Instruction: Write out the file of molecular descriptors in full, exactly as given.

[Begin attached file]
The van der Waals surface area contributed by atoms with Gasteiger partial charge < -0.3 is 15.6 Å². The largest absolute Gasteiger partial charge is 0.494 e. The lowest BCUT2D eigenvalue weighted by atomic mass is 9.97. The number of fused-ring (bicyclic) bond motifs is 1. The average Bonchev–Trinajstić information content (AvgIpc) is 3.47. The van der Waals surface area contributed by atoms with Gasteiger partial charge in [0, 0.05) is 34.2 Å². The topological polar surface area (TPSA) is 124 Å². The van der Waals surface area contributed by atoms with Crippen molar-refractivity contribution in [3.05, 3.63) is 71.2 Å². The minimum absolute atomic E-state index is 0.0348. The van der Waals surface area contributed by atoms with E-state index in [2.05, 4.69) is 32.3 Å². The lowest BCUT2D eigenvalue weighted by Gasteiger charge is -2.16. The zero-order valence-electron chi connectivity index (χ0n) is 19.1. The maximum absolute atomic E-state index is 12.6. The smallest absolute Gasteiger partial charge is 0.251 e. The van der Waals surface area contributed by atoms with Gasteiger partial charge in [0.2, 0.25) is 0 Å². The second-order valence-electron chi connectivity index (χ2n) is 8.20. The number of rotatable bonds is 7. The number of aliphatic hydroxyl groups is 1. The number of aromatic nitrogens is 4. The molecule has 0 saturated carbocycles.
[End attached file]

The van der Waals surface area contributed by atoms with Gasteiger partial charge < -0.3 is 15.6 Å². The largest absolute Gasteiger partial charge is 0.494 e. The lowest BCUT2D eigenvalue weighted by atomic mass is 9.97. The number of fused-ring (bicyclic) bond motifs is 1. The average Bonchev–Trinajstić information content (AvgIpc) is 3.47. The van der Waals surface area contributed by atoms with Gasteiger partial charge in [0, 0.05) is 34.2 Å². The topological polar surface area (TPSA) is 124 Å². The van der Waals surface area contributed by atoms with Crippen molar-refractivity contribution in [3.05, 3.63) is 71.2 Å². The minimum absolute atomic E-state index is 0.0348. The van der Waals surface area contributed by atoms with E-state index in [2.05, 4.69) is 32.3 Å². The lowest BCUT2D eigenvalue weighted by Gasteiger charge is -2.16. The zero-order valence-electron chi connectivity index (χ0n) is 19.1. The maximum absolute atomic E-state index is 12.6. The smallest absolute Gasteiger partial charge is 0.251 e. The van der Waals surface area contributed by atoms with Gasteiger partial charge in [0.2, 0.25) is 0 Å². The second-order valence-electron chi connectivity index (χ2n) is 8.20. The number of rotatable bonds is 7. The number of aliphatic hydroxyl groups is 1. The number of aromatic nitrogens is 4. The molecule has 0 saturated carbocycles.